Overview of OpenFLUID applications

Table of Contents

OpenFLUID simulations can be run either using the command line interface (openfluid program), the graphical user interface (openfluid-builder program), or using the R environment through the ROpenFLUID package.
All these programs and packages use the same input dataset format (See Formats of input datasets), and propose all concepts and features of the OpenFLUID software environment, as they share the same OpenFLUID software framework. A simulation input dataset can be executed using any of the following OpenFLUID software programs (except using the DevStudio development environment).

Graphical Interface for simulations : OpenFLUID-Builder

The OpenFLUID-Builder user interface proposes a graphical environment to prepare, parameterize, execute and exploit simulations with OpenFLUID. It is a good starting point for beginners who discover the OpenFLUID concepts and environment. It can be run either from the program menu of your system or from a console using the openfluid-builder command.

Screenshot of the model view in OpenFLUID-Builder

Screenshot of the spatial domain map view in OpenFLUID-Builder

OpenFLUID-Builder functionalities can be extended by Builder-extensions which are graphical plugins for this user interface. By default, OpenFLUID is provided with two Builder-extensions: a graph viewer representing the spatial domain as a connected graph, and a spatial data importer to create a spatial domain from standard GIS data file formats (such as Shapefiles) or from a WFS service (Web Feature Service) available from a local or an internet server.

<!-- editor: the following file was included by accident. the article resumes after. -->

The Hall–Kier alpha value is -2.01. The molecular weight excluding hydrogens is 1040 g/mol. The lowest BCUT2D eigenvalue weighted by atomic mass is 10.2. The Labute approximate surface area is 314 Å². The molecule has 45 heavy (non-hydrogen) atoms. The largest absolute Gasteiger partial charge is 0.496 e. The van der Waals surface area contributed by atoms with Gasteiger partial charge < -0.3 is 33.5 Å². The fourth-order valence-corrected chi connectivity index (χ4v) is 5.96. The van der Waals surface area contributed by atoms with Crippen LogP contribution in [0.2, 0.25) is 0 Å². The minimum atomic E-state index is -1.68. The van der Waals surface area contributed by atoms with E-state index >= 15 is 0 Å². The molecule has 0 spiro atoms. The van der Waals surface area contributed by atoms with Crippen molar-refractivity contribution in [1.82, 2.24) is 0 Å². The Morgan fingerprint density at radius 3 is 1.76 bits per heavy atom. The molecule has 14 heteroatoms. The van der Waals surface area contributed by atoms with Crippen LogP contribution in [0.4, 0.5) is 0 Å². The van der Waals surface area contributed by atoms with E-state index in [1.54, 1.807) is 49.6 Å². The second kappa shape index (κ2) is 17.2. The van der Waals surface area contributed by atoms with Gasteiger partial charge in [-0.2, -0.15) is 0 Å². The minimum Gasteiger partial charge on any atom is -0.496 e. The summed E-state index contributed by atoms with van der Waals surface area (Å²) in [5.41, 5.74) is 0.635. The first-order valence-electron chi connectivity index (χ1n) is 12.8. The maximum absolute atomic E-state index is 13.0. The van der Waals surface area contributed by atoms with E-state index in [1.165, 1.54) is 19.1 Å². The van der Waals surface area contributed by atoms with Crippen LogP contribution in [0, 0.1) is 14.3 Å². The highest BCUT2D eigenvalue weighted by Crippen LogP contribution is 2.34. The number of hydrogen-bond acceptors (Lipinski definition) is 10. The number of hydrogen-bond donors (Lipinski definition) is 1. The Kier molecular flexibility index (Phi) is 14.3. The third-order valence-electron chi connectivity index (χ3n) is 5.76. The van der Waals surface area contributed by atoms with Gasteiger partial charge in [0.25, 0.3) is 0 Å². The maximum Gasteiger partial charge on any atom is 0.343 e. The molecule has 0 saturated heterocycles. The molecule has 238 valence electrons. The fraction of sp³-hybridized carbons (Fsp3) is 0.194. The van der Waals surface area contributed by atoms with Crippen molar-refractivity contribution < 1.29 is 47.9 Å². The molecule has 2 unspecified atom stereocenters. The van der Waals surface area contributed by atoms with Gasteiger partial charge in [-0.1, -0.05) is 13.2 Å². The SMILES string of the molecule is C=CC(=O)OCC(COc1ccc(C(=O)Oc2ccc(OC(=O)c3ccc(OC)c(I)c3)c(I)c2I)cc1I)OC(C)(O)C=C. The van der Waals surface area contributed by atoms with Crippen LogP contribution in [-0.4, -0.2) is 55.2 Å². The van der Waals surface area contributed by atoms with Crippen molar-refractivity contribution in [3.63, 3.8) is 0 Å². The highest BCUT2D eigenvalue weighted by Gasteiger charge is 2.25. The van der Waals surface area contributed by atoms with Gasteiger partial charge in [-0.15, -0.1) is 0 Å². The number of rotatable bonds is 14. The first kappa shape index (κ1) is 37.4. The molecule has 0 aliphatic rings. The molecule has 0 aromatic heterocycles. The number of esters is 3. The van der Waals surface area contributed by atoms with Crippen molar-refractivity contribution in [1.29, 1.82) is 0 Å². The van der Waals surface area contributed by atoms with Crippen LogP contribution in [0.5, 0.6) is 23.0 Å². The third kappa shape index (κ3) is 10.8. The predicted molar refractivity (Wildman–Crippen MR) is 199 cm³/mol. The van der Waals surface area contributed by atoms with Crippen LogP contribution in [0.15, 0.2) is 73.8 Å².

Command-line interface : openfluid

The OpenFLUID command line interface allows to run OpenFLUID simulations from a terminal, using the openfluid program. This usage is particularly useful for running multiple simulations in batch or on compute systems such as compute clusters.
To run the simulation, execute the openfluid program with adapted commands and options. You can run a simulation using the run command and giving the input dataset path or the project path and the optional results output path:

openfluid run (</path/to/dataset>|</path/to/project>) [</path/to/results>]

When running a project, the results output path is ignored as it is already defined in the project itself. The project must be a valid OpenFLUID project, usually created using the OpenFLUID-Builder user interface. It can also be created by hand.

See Command line usage or run openfluid –help to get the list of available commands and options.

OpenFLUID simulation using command line

Within the GNU R environment : ROpenFLUID

OpenFLUID can be used from within the GNU R environment with the ROpenFLUID package. This package allows to load an input dataset, parameterize and run a simulation, exploit simulation results.
It is really useful for taking benefit of all R features and packages for sensitivity analysis, optimization, uncertainty propagation analysis, and more.

Example of a simulation launch in R using the ROpenFLUID package:

ofsim = OpenFLUID.loadDataset('/path/to/dataset')
data = OpenFLUID.loadResult(ofsim,'TestUnits',15,'var.name')

More details are available in the specific ROpenFLUID documentation, available on the OpenFLUID web site.

Development environment : OpenFLUID-DevStudio

The OpenFLUID-Devstudio is the environment for development of simulators, observers and builder-extensions for OpenFLUID. It proposes a complete environment for assisted source code creation and development. It can be run either from the program menu of your system or from a console using the openfluid-devstudio command.

Screenshot of OpenFLUID-DevStudio workspace

The OpenFLUID-DevStudio environment proposes the following facilities: